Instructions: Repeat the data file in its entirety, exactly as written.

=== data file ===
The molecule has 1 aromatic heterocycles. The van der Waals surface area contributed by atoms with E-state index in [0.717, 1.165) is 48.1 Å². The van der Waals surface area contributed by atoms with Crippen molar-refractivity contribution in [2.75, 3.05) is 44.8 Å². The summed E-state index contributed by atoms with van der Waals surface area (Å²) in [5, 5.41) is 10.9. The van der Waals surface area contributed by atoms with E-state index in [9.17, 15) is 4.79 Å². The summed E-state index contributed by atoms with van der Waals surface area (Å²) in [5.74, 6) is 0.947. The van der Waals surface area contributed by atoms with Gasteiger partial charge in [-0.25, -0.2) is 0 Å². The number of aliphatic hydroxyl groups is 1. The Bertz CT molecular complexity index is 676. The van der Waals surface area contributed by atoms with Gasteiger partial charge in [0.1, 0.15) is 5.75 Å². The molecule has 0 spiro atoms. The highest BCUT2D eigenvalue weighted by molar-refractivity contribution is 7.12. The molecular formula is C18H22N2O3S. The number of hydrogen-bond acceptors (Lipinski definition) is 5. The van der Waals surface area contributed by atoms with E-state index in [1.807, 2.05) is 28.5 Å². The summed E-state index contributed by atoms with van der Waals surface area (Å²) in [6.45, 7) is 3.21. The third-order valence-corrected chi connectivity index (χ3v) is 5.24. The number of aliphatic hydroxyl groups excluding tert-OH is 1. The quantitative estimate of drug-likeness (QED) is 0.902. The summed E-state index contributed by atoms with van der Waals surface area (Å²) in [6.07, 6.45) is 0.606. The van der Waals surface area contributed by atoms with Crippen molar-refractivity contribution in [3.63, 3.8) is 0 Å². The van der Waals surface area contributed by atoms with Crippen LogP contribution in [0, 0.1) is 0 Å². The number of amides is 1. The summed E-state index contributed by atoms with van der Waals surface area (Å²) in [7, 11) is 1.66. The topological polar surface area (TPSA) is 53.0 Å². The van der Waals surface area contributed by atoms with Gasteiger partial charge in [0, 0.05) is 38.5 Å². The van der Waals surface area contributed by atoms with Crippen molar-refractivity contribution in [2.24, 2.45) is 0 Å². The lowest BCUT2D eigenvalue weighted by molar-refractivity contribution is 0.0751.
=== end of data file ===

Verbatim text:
The molecule has 1 aromatic heterocycles. The van der Waals surface area contributed by atoms with E-state index in [0.717, 1.165) is 48.1 Å². The van der Waals surface area contributed by atoms with Crippen molar-refractivity contribution in [2.75, 3.05) is 44.8 Å². The summed E-state index contributed by atoms with van der Waals surface area (Å²) in [5, 5.41) is 10.9. The van der Waals surface area contributed by atoms with E-state index in [9.17, 15) is 4.79 Å². The summed E-state index contributed by atoms with van der Waals surface area (Å²) in [5.74, 6) is 0.947. The van der Waals surface area contributed by atoms with Gasteiger partial charge in [-0.25, -0.2) is 0 Å². The number of aliphatic hydroxyl groups is 1. The Bertz CT molecular complexity index is 676. The van der Waals surface area contributed by atoms with Gasteiger partial charge in [0.1, 0.15) is 5.75 Å². The molecule has 0 spiro atoms. The highest BCUT2D eigenvalue weighted by molar-refractivity contribution is 7.12. The molecular formula is C18H22N2O3S. The number of hydrogen-bond acceptors (Lipinski definition) is 5. The van der Waals surface area contributed by atoms with E-state index in [1.807, 2.05) is 28.5 Å². The summed E-state index contributed by atoms with van der Waals surface area (Å²) in [6.45, 7) is 3.21. The third-order valence-corrected chi connectivity index (χ3v) is 5.24. The number of aliphatic hydroxyl groups excluding tert-OH is 1. The quantitative estimate of drug-likeness (QED) is 0.902. The summed E-state index contributed by atoms with van der Waals surface area (Å²) in [6.07, 6.45) is 0.606. The van der Waals surface area contributed by atoms with Crippen molar-refractivity contribution in [3.63, 3.8) is 0 Å². The van der Waals surface area contributed by atoms with Crippen LogP contribution in [0, 0.1) is 0 Å². The number of amides is 1. The summed E-state index contributed by atoms with van der Waals surface area (Å²) in [7, 11) is 1.66. The topological polar surface area (TPSA) is 53.0 Å². The van der Waals surface area contributed by atoms with Gasteiger partial charge in [0, 0.05) is 38.5 Å². The van der Waals surface area contributed by atoms with Crippen molar-refractivity contribution in [2.24, 2.45) is 0 Å². The lowest BCUT2D eigenvalue weighted by molar-refractivity contribution is 0.0751.